Adventurous play as a mechanism for reducing risk for childhood anxiety: a conceptual model

Dodd, Helen F and Lester, Kathryn J (2021) Adventurous play as a mechanism for reducing risk for childhood anxiety: a conceptual model. Clinical Child and Family Psychology Review, 24. pp. 164-181. ISSN 1096-4037

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In this conceptual article, we draw upon the literature regarding cognitive and behavioural factors that underpin childhood anxiety to outline how a range of these risk markers might be targeted through adventurous play. When children play in an adventurous way, climbing trees, riding their bikes fast downhill and jumping from rocks, they experience feelings of fear and excitement, thrill and adrenaline. We propose that the positive, thrilling and playful emotions associated with this type of child-led play facilitate exposure to fear-provoking situations and, in doing so, provide opportunities for children to learn about physiological arousal, uncertainty and coping. We hypothesise that these learning opportunities will, over time, reduce children’s risk for elevated anxiety by increasing children’s expectations and ability to cope with anxiety, decreasing intolerance of uncertainty and preventing catastrophic misinterpretations of physiological arousal. If our conceptual model is correct, then ensuring that children have the physical and psychological space required to play in an adventurous way may help to decrease their risk for elevated or clinical anxiety.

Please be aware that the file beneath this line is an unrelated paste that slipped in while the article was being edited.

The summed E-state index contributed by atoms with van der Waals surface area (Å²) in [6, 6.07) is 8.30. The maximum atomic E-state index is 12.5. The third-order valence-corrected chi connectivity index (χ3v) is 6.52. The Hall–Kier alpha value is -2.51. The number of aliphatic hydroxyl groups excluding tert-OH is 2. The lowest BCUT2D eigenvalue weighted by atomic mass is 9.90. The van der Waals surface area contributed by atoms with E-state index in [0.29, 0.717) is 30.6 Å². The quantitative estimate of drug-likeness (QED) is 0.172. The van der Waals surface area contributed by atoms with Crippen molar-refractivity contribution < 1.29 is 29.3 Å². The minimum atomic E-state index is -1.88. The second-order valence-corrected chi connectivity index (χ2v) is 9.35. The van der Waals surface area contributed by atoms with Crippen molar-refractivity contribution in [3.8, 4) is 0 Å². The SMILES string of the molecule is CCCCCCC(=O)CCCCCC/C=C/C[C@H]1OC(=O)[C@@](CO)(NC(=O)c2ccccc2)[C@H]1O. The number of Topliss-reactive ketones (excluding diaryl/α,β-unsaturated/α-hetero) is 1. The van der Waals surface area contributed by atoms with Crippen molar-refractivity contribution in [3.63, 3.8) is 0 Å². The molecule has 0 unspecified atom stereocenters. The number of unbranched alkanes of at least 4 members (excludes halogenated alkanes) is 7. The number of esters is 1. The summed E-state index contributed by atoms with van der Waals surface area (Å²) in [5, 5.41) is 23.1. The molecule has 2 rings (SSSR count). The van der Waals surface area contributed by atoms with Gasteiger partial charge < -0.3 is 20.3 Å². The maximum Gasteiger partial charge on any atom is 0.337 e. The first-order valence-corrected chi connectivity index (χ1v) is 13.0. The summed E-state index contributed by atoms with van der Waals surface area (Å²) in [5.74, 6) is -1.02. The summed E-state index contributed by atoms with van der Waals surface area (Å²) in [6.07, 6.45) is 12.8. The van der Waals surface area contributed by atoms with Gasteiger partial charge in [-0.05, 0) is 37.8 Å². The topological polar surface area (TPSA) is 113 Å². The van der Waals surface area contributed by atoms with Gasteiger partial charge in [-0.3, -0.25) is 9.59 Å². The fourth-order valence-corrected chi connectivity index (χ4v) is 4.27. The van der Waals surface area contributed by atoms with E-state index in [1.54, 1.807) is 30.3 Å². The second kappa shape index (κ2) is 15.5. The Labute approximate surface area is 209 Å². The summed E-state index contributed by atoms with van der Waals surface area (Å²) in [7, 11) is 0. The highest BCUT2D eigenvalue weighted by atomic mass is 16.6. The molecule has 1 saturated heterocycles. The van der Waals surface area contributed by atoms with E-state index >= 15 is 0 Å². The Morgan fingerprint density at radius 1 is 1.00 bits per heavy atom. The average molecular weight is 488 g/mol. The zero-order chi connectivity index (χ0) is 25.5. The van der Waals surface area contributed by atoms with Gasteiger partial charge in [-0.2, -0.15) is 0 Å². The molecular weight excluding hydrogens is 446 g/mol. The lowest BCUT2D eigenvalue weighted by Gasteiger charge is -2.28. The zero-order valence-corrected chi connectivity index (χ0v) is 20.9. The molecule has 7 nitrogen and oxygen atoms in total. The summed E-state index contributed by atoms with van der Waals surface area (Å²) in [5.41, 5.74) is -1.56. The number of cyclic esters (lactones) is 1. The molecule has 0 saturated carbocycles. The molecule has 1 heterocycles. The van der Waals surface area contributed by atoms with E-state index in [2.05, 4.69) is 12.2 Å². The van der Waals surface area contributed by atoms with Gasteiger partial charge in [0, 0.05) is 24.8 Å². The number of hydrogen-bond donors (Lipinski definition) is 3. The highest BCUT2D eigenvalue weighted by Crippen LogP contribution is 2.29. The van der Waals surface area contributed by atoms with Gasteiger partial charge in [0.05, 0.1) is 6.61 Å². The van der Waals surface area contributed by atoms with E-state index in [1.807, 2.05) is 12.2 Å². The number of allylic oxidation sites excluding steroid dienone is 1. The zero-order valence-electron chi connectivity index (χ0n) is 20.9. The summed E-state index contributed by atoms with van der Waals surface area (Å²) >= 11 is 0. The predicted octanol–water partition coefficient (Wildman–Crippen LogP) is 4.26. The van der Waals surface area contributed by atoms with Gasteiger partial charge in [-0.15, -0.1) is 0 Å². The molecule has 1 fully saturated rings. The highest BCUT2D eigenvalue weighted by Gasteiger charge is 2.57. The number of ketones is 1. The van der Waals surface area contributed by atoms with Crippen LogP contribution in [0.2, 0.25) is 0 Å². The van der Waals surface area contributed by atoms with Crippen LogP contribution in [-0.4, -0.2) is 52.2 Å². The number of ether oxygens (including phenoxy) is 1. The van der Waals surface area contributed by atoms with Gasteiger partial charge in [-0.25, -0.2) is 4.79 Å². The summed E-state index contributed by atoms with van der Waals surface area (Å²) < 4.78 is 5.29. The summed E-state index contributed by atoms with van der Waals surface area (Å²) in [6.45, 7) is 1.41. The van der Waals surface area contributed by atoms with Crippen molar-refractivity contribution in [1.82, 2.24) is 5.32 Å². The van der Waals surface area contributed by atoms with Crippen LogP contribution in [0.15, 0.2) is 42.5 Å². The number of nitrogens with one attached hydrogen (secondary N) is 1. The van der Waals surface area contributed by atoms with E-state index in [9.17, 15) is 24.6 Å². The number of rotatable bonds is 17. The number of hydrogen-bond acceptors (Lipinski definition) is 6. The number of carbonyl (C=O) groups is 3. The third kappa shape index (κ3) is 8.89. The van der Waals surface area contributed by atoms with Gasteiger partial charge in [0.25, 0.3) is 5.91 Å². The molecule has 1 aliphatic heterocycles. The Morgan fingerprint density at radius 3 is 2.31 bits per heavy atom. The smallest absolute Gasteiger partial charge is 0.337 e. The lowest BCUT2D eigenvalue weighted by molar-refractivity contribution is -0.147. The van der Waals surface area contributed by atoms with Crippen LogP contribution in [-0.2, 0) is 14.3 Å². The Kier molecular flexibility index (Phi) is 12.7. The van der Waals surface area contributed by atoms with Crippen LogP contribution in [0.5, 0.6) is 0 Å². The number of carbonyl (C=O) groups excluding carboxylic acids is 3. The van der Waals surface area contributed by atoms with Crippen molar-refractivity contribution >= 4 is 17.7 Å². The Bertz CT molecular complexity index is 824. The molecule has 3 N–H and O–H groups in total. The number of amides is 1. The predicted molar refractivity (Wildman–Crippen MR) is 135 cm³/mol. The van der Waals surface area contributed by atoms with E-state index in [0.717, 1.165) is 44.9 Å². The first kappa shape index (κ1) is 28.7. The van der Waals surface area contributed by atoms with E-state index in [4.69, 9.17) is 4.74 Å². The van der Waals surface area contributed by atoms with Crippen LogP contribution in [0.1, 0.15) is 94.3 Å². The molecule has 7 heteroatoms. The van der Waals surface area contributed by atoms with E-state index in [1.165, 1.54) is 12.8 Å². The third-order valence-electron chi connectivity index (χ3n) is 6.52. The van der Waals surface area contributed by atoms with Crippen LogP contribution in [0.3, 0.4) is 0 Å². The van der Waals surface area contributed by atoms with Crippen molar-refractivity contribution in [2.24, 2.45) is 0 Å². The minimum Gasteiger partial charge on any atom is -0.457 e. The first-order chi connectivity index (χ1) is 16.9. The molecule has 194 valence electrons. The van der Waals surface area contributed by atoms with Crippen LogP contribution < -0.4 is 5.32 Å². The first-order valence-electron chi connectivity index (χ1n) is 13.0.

Item Type: Article
Keywords: Adventurous play, Child anxiety, Fear, Play, Risk, Risky play
Schools and Departments: School of Psychology > Psychology
SWORD Depositor: Mx Elements Account
Depositing User: Mx Elements Account
Date Deposited: 25 Feb 2021 13:13
Last Modified: 25 Feb 2021 13:15

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